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How to improve our drumming skills

I honestly do not know anyone who would not want to be better at what they do, if they do it with passion. We want to be able to run faster, become more fluent in a foreign language, get better at playing tennis, etc. It isn’t, nor has it ever been, my objective to compare myself to anybody else. A fact of life is that there is always someone better or worse at what we do. It’s just that our egos need some amount of satisfaction from the fact that we are good at something – another fact of life. This gives us joy and strength for further efforts.

Over the last 25 years of playing the drums, I have tried many methods of practicing and I can safely say that the best way to develop drumming skills is by playing in a good band, with good musicians. Unfortunately, in most cases, such a situation will happen to us only after we have reached a good level of playing. I am going to present to you the way to achieving that goal and the practicing methods using the example of my own skills improvement concept.

First and foremost, we have to be systematic in everything we do and set goals we plan to achieve. I’m a firm believer in the theory saying that it is better to eat with a smaller spoon, i.e. I would rather practice for 30 minutes a day every day than 8 hours a day once a week. Our bodies need to get used to playing in order for it to be ready play at any given moment. It is crucial as the drum kit is an instrument that requires a lot of muscle work and flexibility. If we are not systematic about practicing, our muscles (and, in fact, the entire system) wean off certain movements, which are applied only when playing the drums.

For this reason, it is good to set goals and make a plan of activities. For example, the goals we may have could be the following:

  1. Improving the speed of alternating strokes

  2. Leaning rudiments and incorporating them into our playing

  3. Going through a school/course created by a famous educator, e.g. Jojo Mayer

  4. Learning Latin rhythms.

We have to think our plan through and remember that it will be different for each individual person. It would be advisable to consult a good teacher, who could determine what it is that needs to be improved in our playing at our level.

In my opinion, the crucial ingredient in creating a good plan of exercise is diversity, i.e. practicing related or similar elements and intertwining them. For instance, we practice the Songo rhythm and incorporate triplet-based fills (seven stroke roll or six stroke roll) into it. I do not believe in the practice-one-thing-until-you-get-it-down theory. This approach is very discouraging because of its monotony and the lack of instant success. In this particular case, the main goal is to generally improve our playing, learn new fills that incorporate rudiments and alternating strokes as well as work up our speed.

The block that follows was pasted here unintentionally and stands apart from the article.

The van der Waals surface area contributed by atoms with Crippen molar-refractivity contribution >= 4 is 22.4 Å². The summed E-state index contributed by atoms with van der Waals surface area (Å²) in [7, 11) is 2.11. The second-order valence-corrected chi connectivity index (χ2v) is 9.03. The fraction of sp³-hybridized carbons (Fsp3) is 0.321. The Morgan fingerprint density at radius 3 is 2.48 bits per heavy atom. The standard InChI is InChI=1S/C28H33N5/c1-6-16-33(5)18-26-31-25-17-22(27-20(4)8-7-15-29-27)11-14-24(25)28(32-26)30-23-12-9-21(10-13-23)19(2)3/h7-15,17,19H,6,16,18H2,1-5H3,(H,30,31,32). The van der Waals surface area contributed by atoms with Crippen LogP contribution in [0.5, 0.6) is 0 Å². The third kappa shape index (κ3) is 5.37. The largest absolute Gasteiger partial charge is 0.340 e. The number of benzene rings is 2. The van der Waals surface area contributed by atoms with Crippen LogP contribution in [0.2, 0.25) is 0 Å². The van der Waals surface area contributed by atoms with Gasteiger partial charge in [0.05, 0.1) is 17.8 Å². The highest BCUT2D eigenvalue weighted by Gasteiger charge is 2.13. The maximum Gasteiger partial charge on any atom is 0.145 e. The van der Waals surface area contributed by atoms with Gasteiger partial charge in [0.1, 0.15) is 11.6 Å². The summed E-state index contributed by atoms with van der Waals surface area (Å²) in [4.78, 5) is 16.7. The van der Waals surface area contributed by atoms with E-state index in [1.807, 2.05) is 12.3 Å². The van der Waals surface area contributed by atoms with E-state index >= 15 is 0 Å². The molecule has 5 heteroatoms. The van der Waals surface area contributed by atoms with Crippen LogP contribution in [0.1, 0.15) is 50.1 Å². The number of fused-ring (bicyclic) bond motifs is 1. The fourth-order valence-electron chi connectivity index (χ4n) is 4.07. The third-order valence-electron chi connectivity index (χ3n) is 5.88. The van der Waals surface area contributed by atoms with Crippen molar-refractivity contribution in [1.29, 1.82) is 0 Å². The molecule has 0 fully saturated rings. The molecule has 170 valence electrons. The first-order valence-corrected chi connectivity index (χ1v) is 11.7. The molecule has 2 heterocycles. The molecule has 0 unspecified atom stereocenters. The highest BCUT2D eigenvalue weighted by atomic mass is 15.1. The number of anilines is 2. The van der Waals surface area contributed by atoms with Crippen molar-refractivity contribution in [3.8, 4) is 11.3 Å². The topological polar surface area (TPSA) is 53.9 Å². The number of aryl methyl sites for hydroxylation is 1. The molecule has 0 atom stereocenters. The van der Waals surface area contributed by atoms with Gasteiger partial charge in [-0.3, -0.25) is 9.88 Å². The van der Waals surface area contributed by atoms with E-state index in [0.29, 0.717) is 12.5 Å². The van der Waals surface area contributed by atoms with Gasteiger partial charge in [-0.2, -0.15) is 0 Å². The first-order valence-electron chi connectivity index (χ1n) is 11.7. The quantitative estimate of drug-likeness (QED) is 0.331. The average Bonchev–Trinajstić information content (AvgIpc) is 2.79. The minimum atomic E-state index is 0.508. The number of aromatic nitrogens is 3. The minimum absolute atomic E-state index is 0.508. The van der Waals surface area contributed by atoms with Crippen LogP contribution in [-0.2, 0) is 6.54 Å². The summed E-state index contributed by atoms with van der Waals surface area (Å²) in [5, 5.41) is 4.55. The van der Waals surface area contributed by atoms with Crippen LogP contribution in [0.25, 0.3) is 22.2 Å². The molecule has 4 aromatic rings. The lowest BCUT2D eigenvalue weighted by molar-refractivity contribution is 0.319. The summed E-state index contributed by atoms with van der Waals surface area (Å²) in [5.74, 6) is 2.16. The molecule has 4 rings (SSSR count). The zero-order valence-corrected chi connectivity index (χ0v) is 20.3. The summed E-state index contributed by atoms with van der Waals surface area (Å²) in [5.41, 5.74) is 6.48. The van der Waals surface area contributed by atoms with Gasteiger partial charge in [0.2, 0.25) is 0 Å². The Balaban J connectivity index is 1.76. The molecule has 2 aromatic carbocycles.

Give yourself time. Rome wasn’t built in a day. Remember: to write a good school/course takes a teacher a few years.

Having set the general goals, we can start making a weekly action plan. Personally, I try to practice on a daily basis so I easily divide the plan into 7 segments, which are:

Monday: ćwiczenia naprzemienne ??? – bass drum, snare

Tuesday: Latino rhythms – Songo

Wednesday: Jojo Mayer, exercise no 1

Thursday: rudiments – five stroke roll

Friday: – Songo plus five stroke roll

Saturday: – ćwiczenia naprzemienne ??? – doubles on the bass drum and snare

Sunday: – Jojo Mayer ćwiczenie nr. 1???

Every day, I take 3 hours to execute these items.

Each of the above mentioned segments may take a different amount of time to master and go over to the next item from a group of goals. For instance, we may need 5 to 6 Tuesdays to be able to perform the Songo very well.

Effectiveness should be built while working with a metronome. Personally, I use the PolyNome app, which does not merely offer numerous metronome functions. It also has a timer, which allows me to monitor the time I spend on each exercise pod względem zwiększania tempa.

As a rule, I start every exercise at a slow tempo (60 b.p.m.) to teach my body whatever there is to be played. Once I have mastered a given exercise, I go over to the next segment, taken from “Jost Nickel’s Groove Book“.

 

I play the exercise for 2 minutes straight. Then, I go 2 BPM up. I follow the same procedure until I reach 70 BPM. Next, I play it from 70 BPM to 100 BPM every 3 BPM. Beyond 100 BPM, I speed up by 5 BPM at a time until I reach the maximum speed I can do this element at.

This way of working has a number of advantages: it allows me to memorize the exercise and requires me to pay attention to playing precision, timing as well as dynamics. I always set the maximum speed I want to achieve in my playing that will satisfy me. Remember – there will always be somebody who is faster than you. The important thing is to be happy with achieving the goal you have set for yourself. Upon completion of a given exercise, I always write down the maximum speed I was able to reach so that I can top that next time.

To sum up, it is MY way to achieve progress in drumming. It does not have to be the right one for everybody and it certainly is not the only one. There is agreat deal of theories and ways of reaching a goal. The most important thing is to continue playing and not let go of making the effort necessary to get to the place we want to be.

Feel free to ask questions or post your comments.

Maciej “Blindman” Głuchowski

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